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Avalanching an emitter does hot carrier injection at low current for Vio / Iib drift beyond spec, can "zener zap" aluminum through the junction at a hundred mA for a hard fail and you can't make a 40V ESD clamp (common mode range) protect a 7V Bvebo NPN worth a damn and it'd double the die area before it got close to effective. Most linears of this vintage did not really concern themselves with ESD as we define it today, but took care over application "expected abnormal conditions" such as exceeding input differential voltage for some fault or poor design.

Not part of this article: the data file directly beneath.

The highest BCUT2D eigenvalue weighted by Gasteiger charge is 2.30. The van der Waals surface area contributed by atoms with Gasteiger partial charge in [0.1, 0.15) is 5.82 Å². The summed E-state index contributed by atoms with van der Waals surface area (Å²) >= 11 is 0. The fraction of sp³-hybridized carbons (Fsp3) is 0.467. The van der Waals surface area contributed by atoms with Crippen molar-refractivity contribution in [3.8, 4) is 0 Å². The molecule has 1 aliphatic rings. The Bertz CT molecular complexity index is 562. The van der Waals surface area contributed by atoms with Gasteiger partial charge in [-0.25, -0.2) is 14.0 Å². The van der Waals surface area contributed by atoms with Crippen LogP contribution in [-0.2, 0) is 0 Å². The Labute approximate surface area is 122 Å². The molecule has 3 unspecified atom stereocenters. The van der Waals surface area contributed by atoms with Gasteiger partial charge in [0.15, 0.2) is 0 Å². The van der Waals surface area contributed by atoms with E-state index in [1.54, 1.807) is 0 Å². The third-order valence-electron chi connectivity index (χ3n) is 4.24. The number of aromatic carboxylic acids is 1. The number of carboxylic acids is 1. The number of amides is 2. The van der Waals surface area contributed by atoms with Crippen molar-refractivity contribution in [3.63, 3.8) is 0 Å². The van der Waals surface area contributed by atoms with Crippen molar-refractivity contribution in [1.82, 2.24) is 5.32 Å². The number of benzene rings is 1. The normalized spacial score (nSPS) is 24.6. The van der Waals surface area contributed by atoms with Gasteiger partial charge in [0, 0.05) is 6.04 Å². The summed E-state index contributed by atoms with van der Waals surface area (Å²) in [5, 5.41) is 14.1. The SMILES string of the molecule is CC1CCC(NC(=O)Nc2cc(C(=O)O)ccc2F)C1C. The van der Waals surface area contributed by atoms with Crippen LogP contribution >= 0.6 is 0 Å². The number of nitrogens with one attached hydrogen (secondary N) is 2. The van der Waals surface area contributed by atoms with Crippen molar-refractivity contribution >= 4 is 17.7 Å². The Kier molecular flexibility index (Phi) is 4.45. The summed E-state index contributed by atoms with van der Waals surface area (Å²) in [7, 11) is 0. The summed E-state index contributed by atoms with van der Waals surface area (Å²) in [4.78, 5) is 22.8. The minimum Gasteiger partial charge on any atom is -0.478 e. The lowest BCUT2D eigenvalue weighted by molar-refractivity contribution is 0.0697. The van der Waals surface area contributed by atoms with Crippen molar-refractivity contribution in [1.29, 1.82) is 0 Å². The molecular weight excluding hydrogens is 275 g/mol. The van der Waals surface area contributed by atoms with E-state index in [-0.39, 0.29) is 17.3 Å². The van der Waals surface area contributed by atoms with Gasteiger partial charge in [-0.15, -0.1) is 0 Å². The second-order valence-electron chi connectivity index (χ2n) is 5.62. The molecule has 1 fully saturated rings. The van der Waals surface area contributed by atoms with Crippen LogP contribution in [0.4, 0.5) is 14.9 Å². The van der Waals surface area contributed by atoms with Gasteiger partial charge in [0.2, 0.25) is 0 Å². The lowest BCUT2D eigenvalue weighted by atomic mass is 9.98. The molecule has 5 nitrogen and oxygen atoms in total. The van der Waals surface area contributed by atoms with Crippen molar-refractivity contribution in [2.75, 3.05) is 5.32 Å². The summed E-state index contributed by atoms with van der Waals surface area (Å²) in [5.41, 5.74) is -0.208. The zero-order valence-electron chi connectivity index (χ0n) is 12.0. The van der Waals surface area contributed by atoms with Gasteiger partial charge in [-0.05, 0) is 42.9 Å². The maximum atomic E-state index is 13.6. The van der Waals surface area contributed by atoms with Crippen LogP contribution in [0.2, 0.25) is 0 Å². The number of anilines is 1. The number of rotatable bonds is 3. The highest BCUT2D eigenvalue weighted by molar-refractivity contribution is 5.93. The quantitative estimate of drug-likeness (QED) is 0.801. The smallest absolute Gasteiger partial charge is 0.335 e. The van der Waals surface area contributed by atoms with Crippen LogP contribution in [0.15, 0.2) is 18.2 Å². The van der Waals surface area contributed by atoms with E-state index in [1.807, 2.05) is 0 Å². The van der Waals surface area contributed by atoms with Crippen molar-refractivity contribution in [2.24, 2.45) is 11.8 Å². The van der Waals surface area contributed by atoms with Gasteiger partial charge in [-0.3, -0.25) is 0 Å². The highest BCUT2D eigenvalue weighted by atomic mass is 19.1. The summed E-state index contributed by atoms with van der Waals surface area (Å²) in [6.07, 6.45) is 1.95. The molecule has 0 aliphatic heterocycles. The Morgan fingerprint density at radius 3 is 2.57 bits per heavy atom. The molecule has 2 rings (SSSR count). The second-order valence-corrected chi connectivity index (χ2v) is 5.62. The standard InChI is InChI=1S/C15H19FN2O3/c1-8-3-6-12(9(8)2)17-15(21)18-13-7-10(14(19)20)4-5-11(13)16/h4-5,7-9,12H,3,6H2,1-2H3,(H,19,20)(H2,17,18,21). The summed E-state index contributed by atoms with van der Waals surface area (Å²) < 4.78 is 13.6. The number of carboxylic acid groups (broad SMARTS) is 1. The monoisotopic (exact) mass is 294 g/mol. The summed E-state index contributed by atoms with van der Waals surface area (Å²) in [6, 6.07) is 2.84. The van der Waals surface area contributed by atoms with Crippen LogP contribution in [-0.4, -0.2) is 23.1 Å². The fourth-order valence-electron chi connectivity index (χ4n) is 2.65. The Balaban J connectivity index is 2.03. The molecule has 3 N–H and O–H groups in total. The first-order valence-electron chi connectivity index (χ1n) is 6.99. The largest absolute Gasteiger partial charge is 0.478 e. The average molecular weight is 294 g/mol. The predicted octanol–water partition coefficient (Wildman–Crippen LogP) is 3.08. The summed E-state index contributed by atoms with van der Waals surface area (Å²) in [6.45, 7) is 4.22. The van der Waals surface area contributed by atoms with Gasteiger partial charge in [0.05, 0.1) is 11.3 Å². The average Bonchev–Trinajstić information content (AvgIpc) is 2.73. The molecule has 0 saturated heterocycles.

The cross clamping allows safe operation at moderate overrange if the user puts limiting resistors on the inputs (app note / ref design)?
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The back diodes can also greatly improve prop delay, because the PNP emitters can pull but not push so in the LH direction response to a large step would be "soggy" without them.
An older datasheet shows a slightly different structure
It avoids the input short involved with the circuit shown in post #1. Notice that most of the differential input voltage appears at Q2 respectively Q3 BE junction, so it has to be designed with a much higher breakdown voltage than standard transistors.
It's probably that the inputs are substrate PNPs and the diff pair, lateral PNPs. Both of these built with C-B junctions that can take 40V. In which case the diodes are probably about switching speed than protection.